Weathered Whitewash


The luxury yacht 'South' in Yialos, Symi's main harbour this morning.  During the peak weeks of the summer season Yialos becomes a mini Monaco, full of glamorous boats and equally glamorous people.  This is only a thin veneer though as one does not have to climb far out of the town to be among normal people and it is rare for celebrities to make it as far as Chorio.


The Star of Macedonia on an old pediment in Chorio.  The Symiots are not afraid of vibrant colour in their houses and in the old days whitewash (asvesti) was mixed with ground mineral pigments to produce some stunning shades.  These days convenient synthetic paints such as Vitex have taken over, which are more durable but lack the magic of weathered whitewash.


Sunshine yellow and some interesting pipework for the bathroom downstairs.  This terrace is far too hot to sit out on in the heat of the day but at 10 o'clock in the evening, when the working day is finally over, it is a cool living space under the stars.


The last lap of the Kali Strata and the end is in view. Climbing up from Yialos, this is the sight that greets one as one turns the corner by the Kali Strata bar, the spot from which I take so many photos of Harani and the clock tower area on the way down to work in the morning.  The fronts of the steps are whitewashed every year but by September they start to look a bit shabby, there being no water to hose them down until the first rains come in late October, at which point these same steps become a raging torrent. The Symi Dream shop, Constantinos' computer shop, a flower shop and various bars and cafes line the way to Syllogos Square (Chorio Square). This is also the route to the Hotel Fiona if one wants to go up to the hotel on foot.


St John's Church in Yialos - now Symi's cathedral.  This is in a small close two blocks back from the sea.  The lanes on either side of the close house a chandler, boutiques, a plant shop and Symi's only book shop.


Daedalus tumbles on a lantern in Chorio.  See if you can spot this the next time you are exploring the lanes of the old town.


Simple markings in the plaster on this ruined house in Chorio.  Fig trees rapidly colonise abandoned properties, sustained by trapped rain water in the cisterns beneath these houses.  It is common practice to stack stones across the door and window apertures to prevent dumping.  As there is no door-to-door household refuse collection system and everyone has to take their rubbish to one of the skips placed at the nearest vehicle access point, it is sometimes tempting to dump items in the nearest abandoned ruin instead.  This is the story behind old Vespas and 1960s domestic items spotted in unlikely locations.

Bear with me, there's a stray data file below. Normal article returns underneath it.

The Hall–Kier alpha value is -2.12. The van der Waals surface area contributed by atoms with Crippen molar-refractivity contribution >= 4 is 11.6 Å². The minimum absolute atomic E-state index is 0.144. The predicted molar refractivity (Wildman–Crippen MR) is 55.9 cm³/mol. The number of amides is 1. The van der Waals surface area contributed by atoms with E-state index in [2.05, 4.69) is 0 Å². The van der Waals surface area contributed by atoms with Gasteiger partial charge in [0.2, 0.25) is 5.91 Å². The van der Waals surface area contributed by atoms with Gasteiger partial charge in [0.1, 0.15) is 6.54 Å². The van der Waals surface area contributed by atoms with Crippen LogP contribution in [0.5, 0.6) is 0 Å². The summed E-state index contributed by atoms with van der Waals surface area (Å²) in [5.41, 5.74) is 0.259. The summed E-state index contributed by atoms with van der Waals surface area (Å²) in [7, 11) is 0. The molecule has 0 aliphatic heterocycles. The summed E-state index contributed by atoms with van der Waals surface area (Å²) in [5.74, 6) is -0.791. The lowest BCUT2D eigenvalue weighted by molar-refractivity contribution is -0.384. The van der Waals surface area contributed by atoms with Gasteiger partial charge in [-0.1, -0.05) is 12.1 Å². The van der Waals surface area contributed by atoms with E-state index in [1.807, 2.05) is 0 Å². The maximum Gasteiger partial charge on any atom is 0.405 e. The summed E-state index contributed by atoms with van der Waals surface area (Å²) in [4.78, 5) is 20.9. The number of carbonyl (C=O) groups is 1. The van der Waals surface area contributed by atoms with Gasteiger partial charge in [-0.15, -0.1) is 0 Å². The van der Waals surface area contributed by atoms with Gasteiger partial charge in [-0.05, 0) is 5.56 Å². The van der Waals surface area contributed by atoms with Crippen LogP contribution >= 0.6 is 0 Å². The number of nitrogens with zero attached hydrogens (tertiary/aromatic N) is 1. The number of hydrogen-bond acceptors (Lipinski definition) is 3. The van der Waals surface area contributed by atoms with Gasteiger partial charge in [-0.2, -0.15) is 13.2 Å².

Have a good week.

Regards,
Adriana

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About this Blog

I sailed into Panormitis Bay, Symi, by chance one windy July day in 1993 and have been here ever since. The locals tell me that this is one of the miracles of St Michael of Panormitis. A BA graduate with majors in English, Philosophy and Classical Civilisation, the idea of living in what is to all intents and purposes an archaeological site appeals to me. Not as small as Kastellorizo, not as touristy as Rhodes, Symi is just the right size. I live on a small holding which my husband and I have reclaimed from a ruin of over-grazing and neglect and turned into a small oasis over the course of the past 22 years. I also work part-time for Symi Visitor Accommodation, helping independent travellers discover and enjoy Symi's simple pleasures for themselves.

This page is kindly sponsored by Wendy Wilcox, Symi Visitor Accommodation.


Adriana Shum

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